Alexander Vurving from the Honolulu-based Asia-Pacific Center for Security Studies takes the Chinese board game of weiqi or Go to describe the country’s grand strategy in the disputed South China Sea in an article written for the website of National Interest magazine on Dec. 8.
Vurving said that while chess is a game of checkmate, Go is a game of encirclement. “There are no kings, queens or pawns as there are in chess, only identical stones whose power depends on where they are in the larger arrangement of the pieces. If chess is a contest of armies, weiqi is a struggle between configurations,” he wrote. While chess players focus on the destruction of the enemy’s physical power, Go players strive for control of strategic positions.
China’s land reclamation programs in the Spratly and Paracel islands is a symbol of the nation’s strategy to occupy strategic positions. The most powerful weapon China has in the region is its nuclear submarine base at Yuling on Hainan island. Vurving said however that the location of the submarine base remains far from the disputed waters. What China is most likely to do is to expand its influence in the region through the use of fishing boats and lightly armed government vessels, he said.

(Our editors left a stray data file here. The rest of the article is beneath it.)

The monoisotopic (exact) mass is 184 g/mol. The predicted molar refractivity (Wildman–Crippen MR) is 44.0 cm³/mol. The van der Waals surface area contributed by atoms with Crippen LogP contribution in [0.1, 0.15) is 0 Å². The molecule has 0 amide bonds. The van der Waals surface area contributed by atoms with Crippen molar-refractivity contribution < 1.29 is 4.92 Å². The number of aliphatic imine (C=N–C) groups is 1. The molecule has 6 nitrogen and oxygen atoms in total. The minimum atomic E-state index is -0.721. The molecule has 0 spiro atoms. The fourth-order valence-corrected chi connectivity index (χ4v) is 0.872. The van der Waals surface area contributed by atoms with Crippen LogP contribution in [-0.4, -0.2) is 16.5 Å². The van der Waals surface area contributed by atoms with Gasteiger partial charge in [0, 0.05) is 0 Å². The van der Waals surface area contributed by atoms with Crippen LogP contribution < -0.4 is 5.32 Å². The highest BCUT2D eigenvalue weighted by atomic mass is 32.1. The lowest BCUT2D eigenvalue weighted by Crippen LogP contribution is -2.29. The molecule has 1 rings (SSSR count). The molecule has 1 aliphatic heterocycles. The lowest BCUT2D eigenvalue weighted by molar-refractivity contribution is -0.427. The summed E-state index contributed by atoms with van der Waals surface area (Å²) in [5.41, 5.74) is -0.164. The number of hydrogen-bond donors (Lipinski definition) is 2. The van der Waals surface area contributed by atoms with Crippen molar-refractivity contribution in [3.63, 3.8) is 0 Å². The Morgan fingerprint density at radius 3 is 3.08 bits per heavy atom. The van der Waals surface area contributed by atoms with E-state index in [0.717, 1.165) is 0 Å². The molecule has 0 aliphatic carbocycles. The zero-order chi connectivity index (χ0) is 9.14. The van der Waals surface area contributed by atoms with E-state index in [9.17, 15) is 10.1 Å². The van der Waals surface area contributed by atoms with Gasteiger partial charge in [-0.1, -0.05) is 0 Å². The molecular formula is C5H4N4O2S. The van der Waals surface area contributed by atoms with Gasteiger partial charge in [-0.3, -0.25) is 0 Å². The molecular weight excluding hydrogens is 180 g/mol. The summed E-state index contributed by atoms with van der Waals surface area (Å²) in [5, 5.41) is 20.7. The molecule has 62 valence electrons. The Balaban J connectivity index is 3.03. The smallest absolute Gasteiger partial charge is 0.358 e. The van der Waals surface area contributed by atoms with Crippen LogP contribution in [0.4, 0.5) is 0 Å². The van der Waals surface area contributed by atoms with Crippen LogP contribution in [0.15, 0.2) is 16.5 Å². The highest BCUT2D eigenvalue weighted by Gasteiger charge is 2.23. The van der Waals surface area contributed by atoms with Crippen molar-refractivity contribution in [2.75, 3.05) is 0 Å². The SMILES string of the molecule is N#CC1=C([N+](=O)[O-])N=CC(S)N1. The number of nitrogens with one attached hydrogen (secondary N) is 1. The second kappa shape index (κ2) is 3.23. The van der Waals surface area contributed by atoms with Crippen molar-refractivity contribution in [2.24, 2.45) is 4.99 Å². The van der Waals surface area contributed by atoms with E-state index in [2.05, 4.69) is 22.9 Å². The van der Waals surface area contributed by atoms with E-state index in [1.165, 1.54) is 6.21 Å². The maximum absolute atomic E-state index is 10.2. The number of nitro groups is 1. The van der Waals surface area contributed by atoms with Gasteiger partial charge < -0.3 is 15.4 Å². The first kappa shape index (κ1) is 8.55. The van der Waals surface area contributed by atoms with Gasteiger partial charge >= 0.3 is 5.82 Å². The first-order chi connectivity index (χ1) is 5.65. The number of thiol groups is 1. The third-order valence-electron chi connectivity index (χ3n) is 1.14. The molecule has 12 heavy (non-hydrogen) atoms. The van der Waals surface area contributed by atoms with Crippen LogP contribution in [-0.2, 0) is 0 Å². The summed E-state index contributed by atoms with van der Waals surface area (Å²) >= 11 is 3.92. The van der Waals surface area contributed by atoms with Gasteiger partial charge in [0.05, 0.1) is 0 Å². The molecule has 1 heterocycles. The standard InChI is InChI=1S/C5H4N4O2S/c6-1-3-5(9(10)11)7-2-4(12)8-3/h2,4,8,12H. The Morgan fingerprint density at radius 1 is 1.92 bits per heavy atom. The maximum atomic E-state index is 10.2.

Quoting from a senior US diplomat, Vurving said great powers do not to go to war with each other over rocks. A leading scholar of Chinese naval development said that an international incident in the South China Sea will not bring major danger to the global balance of power nor even to the normal functioning of the international system. From the perspective of Go players, China’s strategy in the disputed waters is a masterclass in how to play the game, according to Vurving.
The goal of this strategy is to gain control of the region through creeping expansion instead of major battles. With its land reclamation, China can slowly expand the territory it controls in the South China Sea. Vurving said the first step for China is to avoid open armed conflict as much as possible. Second, China must try its best to control the most strategic positions over the disputed region.
Third, Vurving said China has to develop these strategic positions into strong points of control. The People’s Liberation Army must establish important logistics and military bases in the region for power projection in the future, he said. China’s grand strategy is basically trading quantity for quality, according to Vurving. Five of the six reefs of the Spratly islands currently under Beijing’s control are among the most strategic features in the archipelago, the author said.
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